Tricky Votes Loom For 3 Candidates
Tuesday, April 1, 2008
With Congress returning today after a two-week break, leaders from both parties are preparing legislative agendas -- on issues including the economy, Iraq and immigration -- designed to present the three remaining White House candidates with dangerous political choices.
The obstacle course begins immediately, with a Democratic-sponsored Senate vote today on legislation to ease the mortgage crisis. Next week, Iraq will dominate, when Gen. David H. Petraeus and Ambassador Ryan C. Crocker testify before two committees on which Sens. John McCain (R-Ariz.), Hillary Rodham Clinton (D-N.Y.) and Barack Obama (D-Ill.) serve.
By the week of April 21, sweeping housing legislation could reach the House floor. By the end of the month, an Iraq war funding bill could be moving, with a second economic stimulus package attached.
Republicans will counterpunch by pushing for a vote on tough immigration legislation, and by pressuring Democrats to cave in to their demands for legislation on surveillance of terrorism suspects that offers retroactive legal immunity to telephone companies that cooperated with the Bush administration's warrantless wiretapping efforts. It is clear that Capitol Hill will be a battleground for one of the longest presidential campaigns in the nation's history.
"A lot of what we're thinking about is, A, what you've got to do to do the right thing, and, B, where the president is and where John McCain is," said House Democratic Caucus Chairman Rahm Emanuel (Ill.).
There's nothing new about using the congressional agenda as a staging ground for presidential campaign themes. In July 2004, just weeks before Sen. John F. Kerry (D-Mass.) accepted his party's nomination, Republicans forced a vote on an amendment to the Constitution that would have banned same-sex marriage. That proposal was part of close coordination between Senate GOP leaders and President Bush's campaign team.
Democrats say they hope to highlight some of McCain's less-popular positions by forcing him to vote on certain issues or take stands on the legislation from the trail, as Kerry was in 2004.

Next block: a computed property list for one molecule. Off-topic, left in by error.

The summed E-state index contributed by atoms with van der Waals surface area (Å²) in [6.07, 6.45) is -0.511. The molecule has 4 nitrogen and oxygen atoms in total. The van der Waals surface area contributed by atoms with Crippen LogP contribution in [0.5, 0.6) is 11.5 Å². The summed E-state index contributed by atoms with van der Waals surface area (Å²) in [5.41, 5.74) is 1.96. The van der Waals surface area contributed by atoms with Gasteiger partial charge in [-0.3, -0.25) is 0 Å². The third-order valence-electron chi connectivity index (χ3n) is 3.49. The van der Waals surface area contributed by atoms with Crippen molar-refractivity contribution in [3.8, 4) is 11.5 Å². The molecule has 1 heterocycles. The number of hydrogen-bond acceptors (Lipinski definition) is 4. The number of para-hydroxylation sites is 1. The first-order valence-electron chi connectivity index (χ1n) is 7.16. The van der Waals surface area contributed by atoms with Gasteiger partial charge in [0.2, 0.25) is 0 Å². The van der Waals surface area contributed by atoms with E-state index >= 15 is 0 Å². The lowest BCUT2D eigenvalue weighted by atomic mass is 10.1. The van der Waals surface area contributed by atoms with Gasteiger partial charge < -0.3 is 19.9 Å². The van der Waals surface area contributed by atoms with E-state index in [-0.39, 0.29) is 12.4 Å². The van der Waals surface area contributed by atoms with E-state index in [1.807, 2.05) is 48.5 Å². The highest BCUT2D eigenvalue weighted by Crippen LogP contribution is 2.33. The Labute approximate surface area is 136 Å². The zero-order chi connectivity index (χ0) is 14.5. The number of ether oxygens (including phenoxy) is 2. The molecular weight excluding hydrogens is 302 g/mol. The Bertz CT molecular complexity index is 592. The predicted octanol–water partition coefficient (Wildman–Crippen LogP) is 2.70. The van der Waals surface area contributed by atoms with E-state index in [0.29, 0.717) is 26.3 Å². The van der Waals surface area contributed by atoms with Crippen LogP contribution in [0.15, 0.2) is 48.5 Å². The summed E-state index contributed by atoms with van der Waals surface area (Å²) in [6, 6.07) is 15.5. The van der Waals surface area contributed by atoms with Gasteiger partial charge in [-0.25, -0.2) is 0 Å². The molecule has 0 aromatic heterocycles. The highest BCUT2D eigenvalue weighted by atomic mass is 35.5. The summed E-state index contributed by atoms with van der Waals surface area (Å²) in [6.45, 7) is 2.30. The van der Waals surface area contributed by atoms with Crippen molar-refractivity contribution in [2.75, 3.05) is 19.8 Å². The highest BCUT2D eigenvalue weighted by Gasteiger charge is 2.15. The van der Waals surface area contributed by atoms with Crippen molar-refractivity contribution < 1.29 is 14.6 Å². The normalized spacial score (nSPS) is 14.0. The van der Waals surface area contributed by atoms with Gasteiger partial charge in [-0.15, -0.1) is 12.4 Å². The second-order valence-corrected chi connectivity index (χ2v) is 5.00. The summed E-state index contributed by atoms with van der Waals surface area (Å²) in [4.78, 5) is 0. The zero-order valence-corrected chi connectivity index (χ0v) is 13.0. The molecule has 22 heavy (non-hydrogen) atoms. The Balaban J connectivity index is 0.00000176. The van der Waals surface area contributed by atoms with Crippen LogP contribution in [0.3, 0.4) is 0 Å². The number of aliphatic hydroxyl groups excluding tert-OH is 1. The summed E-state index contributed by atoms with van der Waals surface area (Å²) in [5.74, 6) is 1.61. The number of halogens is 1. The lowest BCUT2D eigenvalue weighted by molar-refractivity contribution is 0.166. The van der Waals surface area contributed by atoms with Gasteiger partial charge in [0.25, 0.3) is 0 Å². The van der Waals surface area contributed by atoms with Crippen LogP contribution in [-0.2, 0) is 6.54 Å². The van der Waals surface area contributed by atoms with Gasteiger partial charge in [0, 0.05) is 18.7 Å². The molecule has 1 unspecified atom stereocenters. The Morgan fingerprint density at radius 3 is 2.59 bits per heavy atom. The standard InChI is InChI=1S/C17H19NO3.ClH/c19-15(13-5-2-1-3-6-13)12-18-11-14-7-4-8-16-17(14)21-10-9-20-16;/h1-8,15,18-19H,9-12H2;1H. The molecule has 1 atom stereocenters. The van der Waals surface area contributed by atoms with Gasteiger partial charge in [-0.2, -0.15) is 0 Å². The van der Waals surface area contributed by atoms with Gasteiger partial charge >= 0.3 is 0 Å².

A test vote comes today when the Senate moves to take up legislation that would grant bankruptcy judges more authority to modify mortgages, provide $200 million for mortgage counseling, authorize state housing agencies to float revenue bonds for the purchase of homes in foreclosure and allow homebuilders to write off more losses from their taxes.
The bill fell to a Republican filibuster before Congress's spring recess, but after the Federal Reserve Board stepped in to rescue the investment firm Bear Stearns, Democratic leaders decided to try again.
They concede the measure is unlikely to garner the 60 votes needed to overcome Republican concerns that it cavalierly wades into the delicate subject of bankruptcy law. But to Democratic campaign strategists, the details of the bill are less important than making sure its intent can be boiled down to "help for struggling homeowners."
"The federal government has provided assistance to Wall Street. Now Congress must turn its attention to Main Street," Senate Majority Leader Harry M. Reid (D-Nev.) said yesterday.
Iraq is a more complicated political issue. When they discuss Iraq, Republicans and Democrats seem to be looking at different wars. To Democrats and their backers, the recent increase in sectarian violence is proof that Bush's troop increases more than a year ago have not calmed the country or fostered political and ethnic reconciliation.